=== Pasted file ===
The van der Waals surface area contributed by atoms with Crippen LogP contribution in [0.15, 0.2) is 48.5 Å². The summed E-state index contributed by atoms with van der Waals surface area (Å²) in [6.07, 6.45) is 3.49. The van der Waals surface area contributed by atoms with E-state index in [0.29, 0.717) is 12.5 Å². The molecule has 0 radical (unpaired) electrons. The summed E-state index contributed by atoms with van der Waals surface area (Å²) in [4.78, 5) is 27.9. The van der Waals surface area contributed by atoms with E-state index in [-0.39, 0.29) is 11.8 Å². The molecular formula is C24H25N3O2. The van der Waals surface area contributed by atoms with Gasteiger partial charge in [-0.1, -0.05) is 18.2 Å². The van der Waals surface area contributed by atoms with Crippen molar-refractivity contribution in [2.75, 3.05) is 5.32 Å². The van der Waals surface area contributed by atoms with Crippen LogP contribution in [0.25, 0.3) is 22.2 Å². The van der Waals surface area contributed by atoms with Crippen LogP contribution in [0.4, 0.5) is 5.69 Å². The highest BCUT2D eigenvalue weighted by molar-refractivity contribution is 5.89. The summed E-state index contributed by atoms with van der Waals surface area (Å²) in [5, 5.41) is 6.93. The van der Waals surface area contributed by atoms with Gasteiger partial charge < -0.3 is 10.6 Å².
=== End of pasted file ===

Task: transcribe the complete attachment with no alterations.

The van der Waals surface area contributed by atoms with Crippen LogP contribution in [0.15, 0.2) is 48.5 Å². The summed E-state index contributed by atoms with van der Waals surface area (Å²) in [6.07, 6.45) is 3.49. The van der Waals surface area contributed by atoms with E-state index in [0.29, 0.717) is 12.5 Å². The molecule has 0 radical (unpaired) electrons. The summed E-state index contributed by atoms with van der Waals surface area (Å²) in [4.78, 5) is 27.9. The van der Waals surface area contributed by atoms with E-state index in [-0.39, 0.29) is 11.8 Å². The molecular formula is C24H25N3O2. The van der Waals surface area contributed by atoms with Gasteiger partial charge in [-0.1, -0.05) is 18.2 Å². The van der Waals surface area contributed by atoms with Crippen molar-refractivity contribution in [2.75, 3.05) is 5.32 Å². The van der Waals surface area contributed by atoms with Crippen LogP contribution in [0.25, 0.3) is 22.2 Å². The van der Waals surface area contributed by atoms with Crippen LogP contribution in [0.4, 0.5) is 5.69 Å². The highest BCUT2D eigenvalue weighted by molar-refractivity contribution is 5.89. The summed E-state index contributed by atoms with van der Waals surface area (Å²) in [5, 5.41) is 6.93. The van der Waals surface area contributed by atoms with Gasteiger partial charge < -0.3 is 10.6 Å².